Thursday, March 24, 2011

Control of the "Feminine"

I'm not shy to say that I ascribe to a mainstream Islamic framework. I try my best to follow the Qur'an and Sunnah and not mix my beliefs with doubtful elements or unreliable sources. I guess you could call me an "orthodox Muslim." Within this framework, I understand that Islam is widely applicable to different societal contexts - and its rules (although they remain unchanged), apply differently in each cultural context. So within my "orthodox" views, there is still room for flexibility and acceptance of other opinions.

Don't worry, this blog post isn't about my aqeedah, rather I needed to write that preamble so that the rest of this entry can be put into context and read through that lens.

I have a problem with the way that some of our (respected) scholars interpret the "feminine" as a concept, and how they extrapolate those understandings into their discourses. I say they are respected, because that is what they are. In most matters, I can look up to their opinions and interpretations and feel confident that I can take most of what they say at face value.

But for some reason, when it comes to women, there is a deep chasm of misunderstanding and misrepresentation that happens in some Islamic literature. I was recently reading a book on the Fiqh of Marriage and I was shocked to read some of the hurtful and unsupported generalizations that the author put forth. He cited a quote by a respected scholar which literally equated a wife with a slave/servant/captive in order to prove that it is obligatory on a wife to serve her husband just as it is obligatory for a slave/servant to serve his master.

Granted, the author was quoting a scholar from many generations ago - and we know that they lived in a different era where such analyses were acceptable and normal. It is disheartening though, to see someone include something like this in a book written just a few years ago. This isn't the only example of broad generalizations made by scholars and authors alike. Women are constantly referred to as one homogeneous group which has characteristics like jealousy, overzealous emotion, and a lack of logical thinking power ascribed to it.

I have a problem with this. And this is where you need to refer back to my first paragraph. I am not a "progressive" Muslim who seeks to abandon what the Qur'an and Sunnah and our respected scholars have established. Nor am I an apologist who tries to make difficult issues look rosy and lovely. But still, I have a problem with the way that many of our communities receive and think about women. The way in which communities interact with their female population is not to be blamed on the community itself. Rather, there is an overarching system that perpetuates certain beliefs and ideologies.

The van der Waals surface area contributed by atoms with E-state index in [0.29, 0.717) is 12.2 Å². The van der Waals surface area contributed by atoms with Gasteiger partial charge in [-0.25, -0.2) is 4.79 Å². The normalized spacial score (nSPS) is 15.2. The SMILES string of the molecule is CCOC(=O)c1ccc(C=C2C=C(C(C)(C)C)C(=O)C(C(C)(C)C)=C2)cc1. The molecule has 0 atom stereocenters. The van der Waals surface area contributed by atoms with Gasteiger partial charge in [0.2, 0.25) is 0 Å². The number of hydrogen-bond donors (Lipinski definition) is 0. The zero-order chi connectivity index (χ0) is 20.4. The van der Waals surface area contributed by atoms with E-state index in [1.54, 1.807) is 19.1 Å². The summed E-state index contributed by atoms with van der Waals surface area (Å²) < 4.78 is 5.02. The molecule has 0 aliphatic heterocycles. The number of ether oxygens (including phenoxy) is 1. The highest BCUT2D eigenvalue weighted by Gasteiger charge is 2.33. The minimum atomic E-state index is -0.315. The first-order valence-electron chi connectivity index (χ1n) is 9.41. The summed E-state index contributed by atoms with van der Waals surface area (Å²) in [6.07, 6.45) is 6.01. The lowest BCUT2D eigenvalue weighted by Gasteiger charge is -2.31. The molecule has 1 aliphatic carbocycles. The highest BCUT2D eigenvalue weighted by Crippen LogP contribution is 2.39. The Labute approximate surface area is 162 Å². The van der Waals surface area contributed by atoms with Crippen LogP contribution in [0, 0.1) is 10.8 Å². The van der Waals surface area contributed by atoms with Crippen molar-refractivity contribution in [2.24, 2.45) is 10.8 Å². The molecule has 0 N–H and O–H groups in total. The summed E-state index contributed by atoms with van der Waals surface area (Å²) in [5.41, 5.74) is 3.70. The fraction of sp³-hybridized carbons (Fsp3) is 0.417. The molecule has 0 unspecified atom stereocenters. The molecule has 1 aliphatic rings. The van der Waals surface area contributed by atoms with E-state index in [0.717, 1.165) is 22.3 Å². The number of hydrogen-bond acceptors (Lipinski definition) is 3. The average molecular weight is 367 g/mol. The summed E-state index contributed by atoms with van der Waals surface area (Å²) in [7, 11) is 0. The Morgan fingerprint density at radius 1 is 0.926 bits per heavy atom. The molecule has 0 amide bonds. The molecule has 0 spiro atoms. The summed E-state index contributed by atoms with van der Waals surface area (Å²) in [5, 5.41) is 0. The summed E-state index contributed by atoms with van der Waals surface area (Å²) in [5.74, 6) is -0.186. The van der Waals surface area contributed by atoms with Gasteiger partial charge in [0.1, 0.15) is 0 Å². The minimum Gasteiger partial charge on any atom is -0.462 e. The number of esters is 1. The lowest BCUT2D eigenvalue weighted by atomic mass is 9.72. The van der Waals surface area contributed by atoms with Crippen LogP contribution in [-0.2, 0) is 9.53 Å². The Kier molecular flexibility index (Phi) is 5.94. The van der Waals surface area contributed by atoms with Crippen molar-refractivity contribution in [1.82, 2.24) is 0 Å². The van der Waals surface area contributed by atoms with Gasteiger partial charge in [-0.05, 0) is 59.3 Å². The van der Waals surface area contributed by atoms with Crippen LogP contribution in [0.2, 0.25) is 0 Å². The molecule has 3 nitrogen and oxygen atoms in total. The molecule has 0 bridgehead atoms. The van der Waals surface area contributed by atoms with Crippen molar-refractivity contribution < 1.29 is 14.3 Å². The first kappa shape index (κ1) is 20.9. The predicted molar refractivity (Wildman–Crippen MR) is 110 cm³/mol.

Although our communities have changed drastically over the past centuries, we are still quoting dated sources when it comes to social contexts. As I mentioned before, the rulings and principles are the same, but how the topic is approached needs to change.

If I'm seeking knowledge about the fiqh surrounding marital issues, and I feel saddened after reading about how my entire sex is emotional, jealous, and lacks ability to make logical decisions, then there's something wrong. I consider myself to be a practicing Muslim woman who assesses and makes her life decisions in reference to Islam. So where does it leave me when I can't turn to these sources to obtain the knowledge that I need and crave?

It's unfortunate and dangerous - I might know another source where I can go to get information. I might have the resources available to me. But for women who don't have those options or are unaware of alternatives, something like this can be a major repellent from adhering to Islamic principles. Islamic principles are beautiful and have an immense amount of wisdom behind them, but if you present them harshly, that beauty is greatly diminished.

I hope that each woman reading these things can come to realize that a man's unsubstantiated words are not superior to her own thoughts and interpretations of her life and her role in society.

9 comments:

Elizabeth said...

This is fascinating, and I would love for you to expand on this and also give more specifics as to what exactly you are responding to.

I've been reading your blog for many years and have commented in the past, and I have really enjoyed watching your evolution as a human being.

M&M said...

word.

Alaa said...

I think you should write a book about this. One that isn't everything you described.

But then, I think that would make me an emotional jelous wreck.. seeing as how I'm female and all.

Anonymous said...

http://www.youtube.com/watch?v=0G6eFCVkLLU

Asmaa said...

Elizabeth, I'm flattered. Thanks for reading. It has really been an interesting couple of years.

Alaa, please read the post where I explain why I can't write a book.

Anon, are you the same anon that keeps posting random youtube links without explanations? lol

Nauman said...

You're emotionally unstable. :P

Good post... it's good to see you're questioning a bit more of what some of these "scholars" have said because ultimately, we have to answer to God ourselves. I think too much stock is put into what scholars have said... and feminism, in addition to various other topics, gets usurped by cultural values instead.

Anonymous said...

http://www.youtube.com/watch?v=IlHFj208qPs

Asmaa said...

Anon, stop being a weird troll who just posts video links. Speak your mind!

mezba said...

I think Islam adapts and has adapted throughout history. Reza Aslan's "No god but God: The Origins, Evolution, and Future of Islam" is a great book on how Islam came to be what it is today (for example, the madhabs), and how the status of women, elevated by the Prophet, had dwindled under the clerics.

Today's Islam has to change as Muslims once again are becoming educated and youthful.